# Straight talk for players

Apr 30, 2007 2:17 AM

The 4-card straight is one of those do or die hands in video poker. You either finish up with a straight, which generally pays 4. This is not exactly a jackpot, but it IS a nice winning hand.

If you have high cards in your partial straight, you’ll also occasionally wind up with a High Pair, which is essentially a push. A 4-card straight is also a perfect example of why video poker is not the same as playing poker at home.

If you were dealt a 4-card straight with medium sized cards (7-8-9-10), along with a 2, while playing poker against your friends, you’d very likely hold the 4-card straight (or perhaps fold if the betting before the draw is to rich for you).

Even if the 7-8-9 was suited, you might keep the 4-card straight instead of going for the straight flush. This is because when you play poker against other people, in a game like 5-Card Draw, the value of a straight vs. a flush vs. a straight flush is almost the same.

There is a pretty good chance you’ll take the pot with any of them. In video poker, finishing with a fflush instead of a straight gives you a 50% bonus (payout of 6 vs. 4). If you hit the straight flush, you are talking about a payout more than 12 times that of the straight. This means that a flush is worth considerably more than a straight and a straight flush is worth a lot more than the other two. So, the decision between the 3-card straight flush and the 4-card straight may not be so easy to make.

As it turns out, the prior example IS actually played as a 4-card straight. Four-card straights have a higher expected value than their 3-card straight flush counterparts (i.e. equal number of high cards). While we increase the chances of many other hands, such as pairs, two pair and trips, as well as give ourselves a shot at the straight flush, this is not enough to compensate for the loss of the number of straights.

That said, however, in our poker table example, a player would be just as likely to hold the 4-card straight even if it were a 4-card inside straight (7-8-9-J) along with a 2. In video poker, the math changes dramatically.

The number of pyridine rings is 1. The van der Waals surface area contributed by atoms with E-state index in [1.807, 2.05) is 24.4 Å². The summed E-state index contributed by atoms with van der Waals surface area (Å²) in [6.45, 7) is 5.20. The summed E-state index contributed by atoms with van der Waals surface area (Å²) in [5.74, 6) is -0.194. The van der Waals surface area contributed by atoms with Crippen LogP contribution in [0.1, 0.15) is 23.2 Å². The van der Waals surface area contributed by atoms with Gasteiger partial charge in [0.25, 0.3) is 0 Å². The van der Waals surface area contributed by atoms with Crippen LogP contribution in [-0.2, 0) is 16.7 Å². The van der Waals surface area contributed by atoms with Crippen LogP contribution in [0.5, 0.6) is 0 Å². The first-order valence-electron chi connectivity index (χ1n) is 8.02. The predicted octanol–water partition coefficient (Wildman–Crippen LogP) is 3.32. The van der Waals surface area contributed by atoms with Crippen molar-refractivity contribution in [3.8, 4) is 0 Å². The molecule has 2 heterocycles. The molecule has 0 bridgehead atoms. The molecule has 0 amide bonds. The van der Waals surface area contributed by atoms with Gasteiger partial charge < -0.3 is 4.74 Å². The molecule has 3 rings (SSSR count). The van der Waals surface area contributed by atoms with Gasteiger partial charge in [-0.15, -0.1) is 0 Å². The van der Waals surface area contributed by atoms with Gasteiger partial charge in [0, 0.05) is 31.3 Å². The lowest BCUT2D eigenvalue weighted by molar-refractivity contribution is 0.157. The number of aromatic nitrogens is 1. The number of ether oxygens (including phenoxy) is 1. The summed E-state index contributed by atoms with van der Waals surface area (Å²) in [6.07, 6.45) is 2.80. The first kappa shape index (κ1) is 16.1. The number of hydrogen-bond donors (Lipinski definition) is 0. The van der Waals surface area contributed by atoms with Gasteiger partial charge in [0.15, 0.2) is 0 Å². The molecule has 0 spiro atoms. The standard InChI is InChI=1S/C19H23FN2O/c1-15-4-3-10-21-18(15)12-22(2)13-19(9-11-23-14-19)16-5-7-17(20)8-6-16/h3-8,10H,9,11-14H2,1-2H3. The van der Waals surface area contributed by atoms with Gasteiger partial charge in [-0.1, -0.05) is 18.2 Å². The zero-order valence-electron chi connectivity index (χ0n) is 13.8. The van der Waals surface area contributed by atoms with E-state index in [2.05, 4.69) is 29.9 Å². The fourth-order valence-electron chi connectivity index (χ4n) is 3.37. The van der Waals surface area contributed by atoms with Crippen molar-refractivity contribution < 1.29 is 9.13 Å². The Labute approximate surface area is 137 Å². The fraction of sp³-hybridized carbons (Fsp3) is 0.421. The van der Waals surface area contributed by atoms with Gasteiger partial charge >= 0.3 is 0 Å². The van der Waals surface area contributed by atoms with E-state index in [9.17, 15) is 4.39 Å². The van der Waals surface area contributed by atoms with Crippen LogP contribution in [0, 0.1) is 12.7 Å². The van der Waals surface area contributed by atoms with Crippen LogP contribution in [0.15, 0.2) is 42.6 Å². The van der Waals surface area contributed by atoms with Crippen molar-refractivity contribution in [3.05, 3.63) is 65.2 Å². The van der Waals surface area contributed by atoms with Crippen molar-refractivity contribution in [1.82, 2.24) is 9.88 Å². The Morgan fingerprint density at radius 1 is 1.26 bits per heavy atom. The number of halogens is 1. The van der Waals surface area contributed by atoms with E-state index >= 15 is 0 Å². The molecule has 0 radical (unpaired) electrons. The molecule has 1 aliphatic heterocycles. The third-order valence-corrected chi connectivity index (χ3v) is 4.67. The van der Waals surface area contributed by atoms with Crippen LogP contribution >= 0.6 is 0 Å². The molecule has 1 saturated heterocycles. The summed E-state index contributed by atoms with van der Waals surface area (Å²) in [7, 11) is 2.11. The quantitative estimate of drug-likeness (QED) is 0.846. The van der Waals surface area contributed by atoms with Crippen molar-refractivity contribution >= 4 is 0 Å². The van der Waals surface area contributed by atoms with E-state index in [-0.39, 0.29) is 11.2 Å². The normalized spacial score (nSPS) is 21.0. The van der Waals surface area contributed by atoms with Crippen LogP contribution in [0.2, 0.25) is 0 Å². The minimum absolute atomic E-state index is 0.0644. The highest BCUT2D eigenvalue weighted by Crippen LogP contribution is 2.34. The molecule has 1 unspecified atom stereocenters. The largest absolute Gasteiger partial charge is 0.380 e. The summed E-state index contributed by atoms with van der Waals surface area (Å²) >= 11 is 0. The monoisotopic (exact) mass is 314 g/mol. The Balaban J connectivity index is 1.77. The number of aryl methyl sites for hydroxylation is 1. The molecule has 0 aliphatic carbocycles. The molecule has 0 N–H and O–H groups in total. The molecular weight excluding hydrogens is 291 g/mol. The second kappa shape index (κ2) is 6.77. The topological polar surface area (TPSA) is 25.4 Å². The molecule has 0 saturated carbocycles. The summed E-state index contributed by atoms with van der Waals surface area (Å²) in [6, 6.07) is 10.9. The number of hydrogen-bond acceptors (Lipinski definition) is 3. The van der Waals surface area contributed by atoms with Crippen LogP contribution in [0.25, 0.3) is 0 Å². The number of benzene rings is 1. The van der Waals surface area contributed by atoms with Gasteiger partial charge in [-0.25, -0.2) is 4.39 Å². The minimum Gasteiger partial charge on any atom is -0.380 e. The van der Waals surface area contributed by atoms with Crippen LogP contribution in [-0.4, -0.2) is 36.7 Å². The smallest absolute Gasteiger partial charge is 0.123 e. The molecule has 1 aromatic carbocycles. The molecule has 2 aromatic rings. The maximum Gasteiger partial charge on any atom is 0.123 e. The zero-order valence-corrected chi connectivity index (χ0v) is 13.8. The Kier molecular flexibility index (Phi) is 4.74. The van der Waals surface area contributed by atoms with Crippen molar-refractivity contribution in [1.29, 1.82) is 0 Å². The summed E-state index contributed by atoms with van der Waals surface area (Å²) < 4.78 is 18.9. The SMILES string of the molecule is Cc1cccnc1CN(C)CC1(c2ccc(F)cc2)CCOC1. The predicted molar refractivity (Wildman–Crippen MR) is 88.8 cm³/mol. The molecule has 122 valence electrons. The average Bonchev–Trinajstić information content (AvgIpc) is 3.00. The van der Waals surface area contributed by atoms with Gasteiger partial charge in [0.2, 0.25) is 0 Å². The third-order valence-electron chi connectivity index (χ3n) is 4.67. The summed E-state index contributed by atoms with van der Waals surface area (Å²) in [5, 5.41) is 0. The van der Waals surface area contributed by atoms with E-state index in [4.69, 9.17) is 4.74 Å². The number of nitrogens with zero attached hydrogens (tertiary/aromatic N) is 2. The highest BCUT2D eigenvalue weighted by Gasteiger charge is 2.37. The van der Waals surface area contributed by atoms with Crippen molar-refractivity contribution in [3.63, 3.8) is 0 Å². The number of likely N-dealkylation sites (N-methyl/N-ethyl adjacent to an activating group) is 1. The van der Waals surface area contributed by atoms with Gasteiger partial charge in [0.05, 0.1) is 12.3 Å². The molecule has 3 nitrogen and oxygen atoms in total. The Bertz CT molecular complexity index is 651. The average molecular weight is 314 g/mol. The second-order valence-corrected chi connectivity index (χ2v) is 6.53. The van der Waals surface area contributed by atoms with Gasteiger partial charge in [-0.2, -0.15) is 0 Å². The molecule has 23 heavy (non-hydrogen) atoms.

Because we now have only four chances to get a straight instead of 8, the expected value drops by more than 0.33. When we combine that with the fact that each high card is worth about 0.065 to our expected value, we find that a 4-card inside straight with one high card is not even a playable hand!

In this case, the proper play if at least three of the cards are not suited (not including the 2) is to hold only the one high card, with its poor expected value of only 0.47. Some 4-card inside straights are playable. If the partial straight contains at least three high cards then it may warrant a play.

The same must be true of 3-card inside straights? If in our example, the 8-9-J is suited, do we play it or play the high card? The 3-card inside straight flush with one high card has an expected value 0.63, which puts it WELL ahead of the single high card.

In fact, even if the 7-9-J was suited, the hand would STILL have an expected value of 0.54 and rank above the high card. Only a 3-Card Double Inside straight flush with 0 high cards is below a single high card. This would be a hand like 2-4-6 (suited), plus a 9 and a Q. In this case, we would play the Q. If the other two cards were a 9 and a 10, then we would play the 3-Card Double Inside straight flush.

The overall lessons here are that 4-card straights outrank their 3-card straight flush counterparts. However, a 4-Card Inside straight is far less valuable than one without the gap. So much so, that most 4-Card Inside straights are not playable. We also learn that ALL 3-card straight flushes (whether with no, one or two gaps) are potentially playable. I use the word ”˜potentially’ because they would not be played over Pairs, 4-card straights or 4-Card flushes. Learning the proper play for these hands are a key part of learning expert strategy. It may sound confusing, but with some practice, you will quickly learn to recognize the patterns of partial straights and partial straight flushes.